Jungle Disk

I installed Jungle Disk on my home PC last night to use for backing up my personal data. I've been using Mozy for the last year, and was pretty happy with it, but since I don't back up a ton of data, I think Jungle Disk will be slightly cheaper, and has a few unique features. I chose RackSpace as the location to store my data, though Amazon's S3 service is the default. They both charge 15 cents per GB per month to host your data, but S3 charges an additional bit for every GB you transfer in or out, and RackSpace doesn't charge that. I'm not sure why it defaults to S3, when RackSpace is cheaper, but it does.

I'm very curious about their "Enterprise" offering. The rate they're charging is very very low, but at the same time, they aren't EMC, they aren't Symantec, and I wonder how many enterprises are really ready to trust their data to Jungle Disk...

I'm using the Desktop edition, and I like that it lets you also mount your backup space as a drive, though I was a bit dismayed at first that I had to schedule a particular time to do my backups, as I tend to leave my PC asleep. Going through the options, I saw it had the ability to wake my PC from sleep, as well as perform my backups at the next time the machine was on, which is how I actually prefer to run it. I also liked that it let me throttle bandwidth usage during certain hours of the day, so that I can turn it loose from midnight to 6:00 a.m., but it won't eat up all my bandwidth when I'm likely to be using it. I do wish that it would let me configure separate settings based on days of the week though, I'd be fine with giving up all of my bandwidth during weekdays too, but not on weekends.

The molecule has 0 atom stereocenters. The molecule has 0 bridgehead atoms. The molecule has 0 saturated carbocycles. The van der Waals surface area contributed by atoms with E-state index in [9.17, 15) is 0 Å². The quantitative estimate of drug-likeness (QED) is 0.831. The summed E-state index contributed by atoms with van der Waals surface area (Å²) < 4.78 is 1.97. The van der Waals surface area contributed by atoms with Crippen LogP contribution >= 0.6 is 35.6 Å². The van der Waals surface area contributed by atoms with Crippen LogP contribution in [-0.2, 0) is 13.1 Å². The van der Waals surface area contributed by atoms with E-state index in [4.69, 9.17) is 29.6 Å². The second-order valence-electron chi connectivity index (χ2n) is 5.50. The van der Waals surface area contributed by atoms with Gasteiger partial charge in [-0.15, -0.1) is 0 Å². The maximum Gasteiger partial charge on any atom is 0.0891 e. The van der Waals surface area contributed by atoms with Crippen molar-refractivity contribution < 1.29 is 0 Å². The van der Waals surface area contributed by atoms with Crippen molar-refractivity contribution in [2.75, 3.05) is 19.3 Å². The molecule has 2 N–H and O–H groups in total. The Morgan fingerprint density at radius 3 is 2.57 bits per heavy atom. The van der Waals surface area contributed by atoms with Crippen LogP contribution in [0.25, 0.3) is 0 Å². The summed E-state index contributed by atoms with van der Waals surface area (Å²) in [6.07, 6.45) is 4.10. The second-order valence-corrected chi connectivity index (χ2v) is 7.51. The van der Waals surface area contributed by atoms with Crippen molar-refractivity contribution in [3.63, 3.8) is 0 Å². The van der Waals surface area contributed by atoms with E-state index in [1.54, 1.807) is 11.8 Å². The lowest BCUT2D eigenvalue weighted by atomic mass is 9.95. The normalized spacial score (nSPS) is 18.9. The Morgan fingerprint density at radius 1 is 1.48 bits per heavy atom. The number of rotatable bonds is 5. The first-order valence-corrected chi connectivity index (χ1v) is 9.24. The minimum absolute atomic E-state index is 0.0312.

I've been using Mozy ( now owned by EMC) for the last couple of months for my home PC, and I'm pretty impressed. The initial backup takes a while, (14 hours for me) due to the slow uploads that are typical of residential cable internet, but my daily backups tend to take less than a minute, since the software is smart enough to back files up at the block level, rather than the file level. With a little Googling for coupons, it wound up costing me about $40 for a year of unlimited backup service, which seems reasonable to get all my files, photos, and tax records automatically out of the house daily to save me from disaster. I also looked at their MozyPro service, which is actually pretty decently priced as compared to the backup service I run at work. They charge $6.95 per server per month, plus 50 cents per GB per month. The major downside that I see is that you can only restore from the last 30 days. That's really all you need for disaster recovery, of course, but it doesn't protect you from the user who deletes something and doesn't notice it's gone until the next semester.

While I don't think Mozy is going to be replacing our campus backup system anytime soon, it might be a viable alternative for those areas who are doing workstation backups, as it eliminates the need to leave the machine on for the scheduled backup job (Mozy just runs whenever the user turns the box on). Workstations are cheaper than servers, at $3.95/month + 50cents/GB.